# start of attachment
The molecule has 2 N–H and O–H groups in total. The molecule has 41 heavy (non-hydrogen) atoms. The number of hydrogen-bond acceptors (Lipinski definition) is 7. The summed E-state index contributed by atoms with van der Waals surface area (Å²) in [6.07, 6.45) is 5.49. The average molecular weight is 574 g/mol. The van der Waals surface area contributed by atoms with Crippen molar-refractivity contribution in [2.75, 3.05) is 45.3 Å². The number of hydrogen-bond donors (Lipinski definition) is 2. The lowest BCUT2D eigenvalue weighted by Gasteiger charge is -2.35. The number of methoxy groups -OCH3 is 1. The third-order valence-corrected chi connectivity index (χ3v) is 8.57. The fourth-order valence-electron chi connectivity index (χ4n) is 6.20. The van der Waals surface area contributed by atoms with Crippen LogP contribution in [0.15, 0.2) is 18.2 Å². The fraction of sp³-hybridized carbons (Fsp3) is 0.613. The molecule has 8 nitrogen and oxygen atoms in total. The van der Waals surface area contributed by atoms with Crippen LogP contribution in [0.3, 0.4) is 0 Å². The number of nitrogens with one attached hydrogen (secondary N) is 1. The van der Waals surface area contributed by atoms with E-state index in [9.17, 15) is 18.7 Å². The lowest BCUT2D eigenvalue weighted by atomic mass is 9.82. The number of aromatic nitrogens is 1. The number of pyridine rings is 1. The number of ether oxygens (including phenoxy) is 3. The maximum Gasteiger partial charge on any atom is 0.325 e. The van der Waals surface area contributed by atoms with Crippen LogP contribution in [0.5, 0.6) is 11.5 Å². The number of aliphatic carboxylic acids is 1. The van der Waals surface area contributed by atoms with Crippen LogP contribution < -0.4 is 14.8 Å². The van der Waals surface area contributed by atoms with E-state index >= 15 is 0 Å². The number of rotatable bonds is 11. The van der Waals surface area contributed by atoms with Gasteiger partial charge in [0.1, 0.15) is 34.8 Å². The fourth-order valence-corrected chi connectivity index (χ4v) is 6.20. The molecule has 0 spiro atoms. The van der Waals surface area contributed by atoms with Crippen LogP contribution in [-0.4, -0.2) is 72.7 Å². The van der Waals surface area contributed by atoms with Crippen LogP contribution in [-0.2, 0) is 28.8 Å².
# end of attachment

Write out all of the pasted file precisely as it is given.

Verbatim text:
The molecule has 2 N–H and O–H groups in total. The molecule has 41 heavy (non-hydrogen) atoms. The number of hydrogen-bond acceptors (Lipinski definition) is 7. The summed E-state index contributed by atoms with van der Waals surface area (Å²) in [6.07, 6.45) is 5.49. The average molecular weight is 574 g/mol. The van der Waals surface area contributed by atoms with Crippen molar-refractivity contribution in [2.75, 3.05) is 45.3 Å². The number of hydrogen-bond donors (Lipinski definition) is 2. The lowest BCUT2D eigenvalue weighted by Gasteiger charge is -2.35. The number of methoxy groups -OCH3 is 1. The third-order valence-corrected chi connectivity index (χ3v) is 8.57. The fourth-order valence-electron chi connectivity index (χ4n) is 6.20. The van der Waals surface area contributed by atoms with Crippen LogP contribution in [0.15, 0.2) is 18.2 Å². The fraction of sp³-hybridized carbons (Fsp3) is 0.613. The molecule has 8 nitrogen and oxygen atoms in total. The van der Waals surface area contributed by atoms with Crippen LogP contribution in [0.3, 0.4) is 0 Å². The number of nitrogens with one attached hydrogen (secondary N) is 1. The van der Waals surface area contributed by atoms with E-state index in [9.17, 15) is 18.7 Å². The lowest BCUT2D eigenvalue weighted by atomic mass is 9.82. The number of aromatic nitrogens is 1. The number of pyridine rings is 1. The number of ether oxygens (including phenoxy) is 3. The maximum Gasteiger partial charge on any atom is 0.325 e. The van der Waals surface area contributed by atoms with Crippen LogP contribution in [0.5, 0.6) is 11.5 Å². The number of aliphatic carboxylic acids is 1. The van der Waals surface area contributed by atoms with Crippen LogP contribution < -0.4 is 14.8 Å². The van der Waals surface area contributed by atoms with E-state index >= 15 is 0 Å². The number of rotatable bonds is 11. The van der Waals surface area contributed by atoms with Gasteiger partial charge in [0.1, 0.15) is 34.8 Å². The fourth-order valence-corrected chi connectivity index (χ4v) is 6.20. The molecule has 0 spiro atoms. The van der Waals surface area contributed by atoms with Crippen LogP contribution in [-0.4, -0.2) is 72.7 Å². The van der Waals surface area contributed by atoms with Crippen LogP contribution in [-0.2, 0) is 28.8 Å².